I strongly support the death penalty. I strongly oppose pretextual, and seemingly infinite nit picking. I support assessing costs to the personal assets of any appellate lawyer who fails to put forward new evidence of innocence. The constitution endorses the death penalty, so all claims to be protecting the constitution by phony arguments of law are in bad faith.
That being said, the attorney generals of the states must protect doctors from licensing boards, from certifying boards, from hospital privileges review committees. Without this protection, opponents of the death penalty will use complaints to harass and deter participating doctors. These should be enjoined and punished to encourage doctors to participate. Otherwise you will have only weird docs participating, those without licenses, those not doing other clinical work.
Veterinarians are even more experienced than anesthesiologists, and should be protected with preventive litigation against boards, and other bodies.
Posted by: Supremacy Claus | Jul 3, 2013 7:26:21 PM
It is clearly hard to decide if whether involvement by physicians in lethal injection is ethical or not. The ABA and AMA have set strict guidelines that outline the respective organizations views' towards lethal injection. Their view is that: as affiliated physicians, whose overarching goal is to preserve and ameliorate life, they should steer clear from involvement in execution. They disallow any actions that contribute directly to the death of the inmate or allow any alternative personnel to carry out the procedure. They have allowed physicians to participate in nonclinical ways where they merely are spectators in the process.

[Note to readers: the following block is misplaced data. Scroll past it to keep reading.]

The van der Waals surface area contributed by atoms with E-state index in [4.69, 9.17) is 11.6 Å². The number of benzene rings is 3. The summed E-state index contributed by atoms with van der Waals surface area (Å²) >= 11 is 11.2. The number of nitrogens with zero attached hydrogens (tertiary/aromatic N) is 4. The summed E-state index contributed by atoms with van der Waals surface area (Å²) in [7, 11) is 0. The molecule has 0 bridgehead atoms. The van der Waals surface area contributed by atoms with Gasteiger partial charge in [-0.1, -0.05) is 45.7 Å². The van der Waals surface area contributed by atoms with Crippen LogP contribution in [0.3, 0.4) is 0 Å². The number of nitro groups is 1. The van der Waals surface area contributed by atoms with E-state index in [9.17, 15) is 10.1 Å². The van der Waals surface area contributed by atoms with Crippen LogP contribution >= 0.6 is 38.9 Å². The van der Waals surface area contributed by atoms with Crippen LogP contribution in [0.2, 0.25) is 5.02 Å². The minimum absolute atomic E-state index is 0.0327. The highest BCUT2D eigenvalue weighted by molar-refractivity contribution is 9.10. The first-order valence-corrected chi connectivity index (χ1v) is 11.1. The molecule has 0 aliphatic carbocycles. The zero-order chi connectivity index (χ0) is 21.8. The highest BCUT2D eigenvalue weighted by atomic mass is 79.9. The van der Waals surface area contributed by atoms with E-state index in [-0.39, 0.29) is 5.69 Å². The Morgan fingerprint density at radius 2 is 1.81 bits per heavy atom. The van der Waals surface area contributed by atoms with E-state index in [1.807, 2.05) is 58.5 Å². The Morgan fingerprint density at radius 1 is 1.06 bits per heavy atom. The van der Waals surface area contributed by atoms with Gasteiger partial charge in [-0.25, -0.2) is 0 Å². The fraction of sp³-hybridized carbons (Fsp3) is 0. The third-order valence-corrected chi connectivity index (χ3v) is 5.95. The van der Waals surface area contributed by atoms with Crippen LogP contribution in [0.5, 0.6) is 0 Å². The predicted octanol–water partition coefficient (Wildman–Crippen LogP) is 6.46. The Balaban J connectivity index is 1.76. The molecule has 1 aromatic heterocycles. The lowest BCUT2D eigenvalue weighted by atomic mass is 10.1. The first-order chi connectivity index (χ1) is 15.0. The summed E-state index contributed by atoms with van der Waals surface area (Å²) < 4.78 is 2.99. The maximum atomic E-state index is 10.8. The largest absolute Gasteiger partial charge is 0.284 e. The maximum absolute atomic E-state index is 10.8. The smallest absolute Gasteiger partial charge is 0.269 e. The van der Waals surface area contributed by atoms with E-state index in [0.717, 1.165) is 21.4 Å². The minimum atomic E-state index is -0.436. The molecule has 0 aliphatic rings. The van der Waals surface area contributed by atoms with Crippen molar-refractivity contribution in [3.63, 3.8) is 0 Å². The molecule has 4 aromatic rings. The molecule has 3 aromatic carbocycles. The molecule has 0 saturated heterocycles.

The ABA’s and AMA’s stance can be understood when we consider the Hippocratic oath. The Hippocratic oath states that the practicing physician will neither administer a lethal drug nor contribute to the death of a patient. When a physician participates in lethal injection, he/she is both administering a lethal drug, three different dosages to be exact, and directly causing the death of a patient. Granted the involvement of the physician can reduce the pain felt by the prisoner by minimizing the errors that could occur during the procedure.
It is also important to consider the bioethical values that were used by the ABA to draw their conclusion. These ethical values are justice, autonomy, beneficence, and non-maleficence. Autonomy refers to the patients right to decide his treatment regardless of the physician’s warnings. If the inmate about to face lethal injection requests physician involvement to ease pain, then that inmate should receive the treatment he desires. Justice refers to the adherence of the physician towards the wants of the patient, which supports the previous example of autonomy.
Beneficence and non-maleficence are defined as: actions taken by the physician should benefit the overall health and well being of the patient and the idea that physicians should take no action that can result in harm or death to the patient, respectively. Clearly, these values are broken when the physician participates in lethal injection. Yet, it is important to consider the Double Effect Doctrine that holds that actions that are taken for the benefit of the patient, even when the action results in the death of the patient, are justifiable. In short, as long as physician involvement reduces the pain of the inmate, their involvement can be seen as justifiable.
Clearly it is hard to without an uncertainty if it is ethical for physicians to be involved. The ABA and AMA have taken stands but these stands do not represent the views of all physicians within the organizations. These organizations have no power to enforce the standards that are clearly contradictory of the beliefs of individual physicians; individual physician that compose the AMA. A common ground is needed where the standards are altered.
Posted by: Nelson Corona | Dec 13, 2013 2:44:27 PM